Support for maar protection

University of Otago palaeontologist Associate Prof Daphne Lee speaks about the value of Foulden Maar during a public talk at Otago Museum last night. Photos: Linda Robertson
University of Otago palaeontologist Associate Prof Daphne Lee speaks about the value of Foulden Maar during a public talk at Otago Museum last night. Photos: Linda Robertson
A public meeting in Dunedin has thrown its weight behind a bid to protect the Foulden Maar near Middlemarch.

More than 120 people were at the Hutton Theatre, at Otago Museum, last night to listen to Associate Prof Daphne Lee explain the significance of the site as a fossil and climate change record.

Afterwards, Prof Lee was joined on stage by Dunedin city councillor Aaron Hawkins, environmental lawyer Sally Gepp and campaigner Andrea Bosshard, for a panel discussion on how best to protect the area.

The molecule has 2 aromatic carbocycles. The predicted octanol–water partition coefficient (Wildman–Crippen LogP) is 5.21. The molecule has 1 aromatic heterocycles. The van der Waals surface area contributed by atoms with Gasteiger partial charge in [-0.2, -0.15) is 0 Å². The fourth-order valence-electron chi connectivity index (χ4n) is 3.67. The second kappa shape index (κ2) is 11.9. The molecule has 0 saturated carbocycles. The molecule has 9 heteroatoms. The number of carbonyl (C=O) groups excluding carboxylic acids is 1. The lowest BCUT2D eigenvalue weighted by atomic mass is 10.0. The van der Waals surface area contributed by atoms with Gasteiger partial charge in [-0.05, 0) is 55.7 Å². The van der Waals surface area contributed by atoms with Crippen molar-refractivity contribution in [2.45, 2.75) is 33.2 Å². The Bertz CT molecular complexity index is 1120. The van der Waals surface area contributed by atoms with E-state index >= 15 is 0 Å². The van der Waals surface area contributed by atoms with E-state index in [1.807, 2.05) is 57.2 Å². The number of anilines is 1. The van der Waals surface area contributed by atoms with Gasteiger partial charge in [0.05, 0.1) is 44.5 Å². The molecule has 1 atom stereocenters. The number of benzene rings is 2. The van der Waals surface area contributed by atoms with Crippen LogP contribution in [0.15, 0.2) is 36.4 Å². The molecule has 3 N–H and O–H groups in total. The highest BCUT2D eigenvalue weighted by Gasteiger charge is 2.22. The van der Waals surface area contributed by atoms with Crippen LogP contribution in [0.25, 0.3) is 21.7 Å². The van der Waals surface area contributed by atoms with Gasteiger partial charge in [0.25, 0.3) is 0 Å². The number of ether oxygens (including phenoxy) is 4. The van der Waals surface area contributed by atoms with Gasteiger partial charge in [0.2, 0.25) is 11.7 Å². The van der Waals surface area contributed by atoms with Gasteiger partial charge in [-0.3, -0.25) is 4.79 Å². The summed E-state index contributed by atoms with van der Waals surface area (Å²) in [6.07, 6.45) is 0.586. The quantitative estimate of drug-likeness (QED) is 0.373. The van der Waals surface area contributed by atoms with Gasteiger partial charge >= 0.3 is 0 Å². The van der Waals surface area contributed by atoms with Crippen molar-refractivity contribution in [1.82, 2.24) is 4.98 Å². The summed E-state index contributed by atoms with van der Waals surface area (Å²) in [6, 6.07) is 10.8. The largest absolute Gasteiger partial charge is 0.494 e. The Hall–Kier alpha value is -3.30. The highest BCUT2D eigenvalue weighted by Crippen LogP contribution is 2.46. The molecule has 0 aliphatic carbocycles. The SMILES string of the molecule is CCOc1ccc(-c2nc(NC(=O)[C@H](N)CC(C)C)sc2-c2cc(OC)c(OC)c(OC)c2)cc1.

That prompted University of Otago emeritus professor Sir Alan Mark - who was speaking from the audience - to suggest that the Public Works Act might be used to acquire the 42ha site and any surrounding land needed.

A crowd listens to Prof Daphne Lee's presentation
A crowd listens to Prof Daphne Lee's presentation
He then put forward a resolution, calling on the Government to do whatever was necessary to acquire and preserve the site, which the crowd approved.

The site, described by Prof Lee as the most important terrestrial fossil site in New Zealand and a potential Unesco world heritage site, is also home to a non-operational diatomite mine owned by Plaman Resources.

The company was seeking to expand the footprint, by buying an adjacent farm, when it was placed into receivership last week.

chris.morris@odt.co.nz

Comments

23 million years of history here.
This is the answer: 'Otago emeritus professor Sir Alan Mark - who was speaking from the audience - to suggest that the Public Works Act might be used to acquire the 42ha site and any surrounding land needed." THAT'S HOW IMPORTANT THIS IS TO NZ on an international scale.

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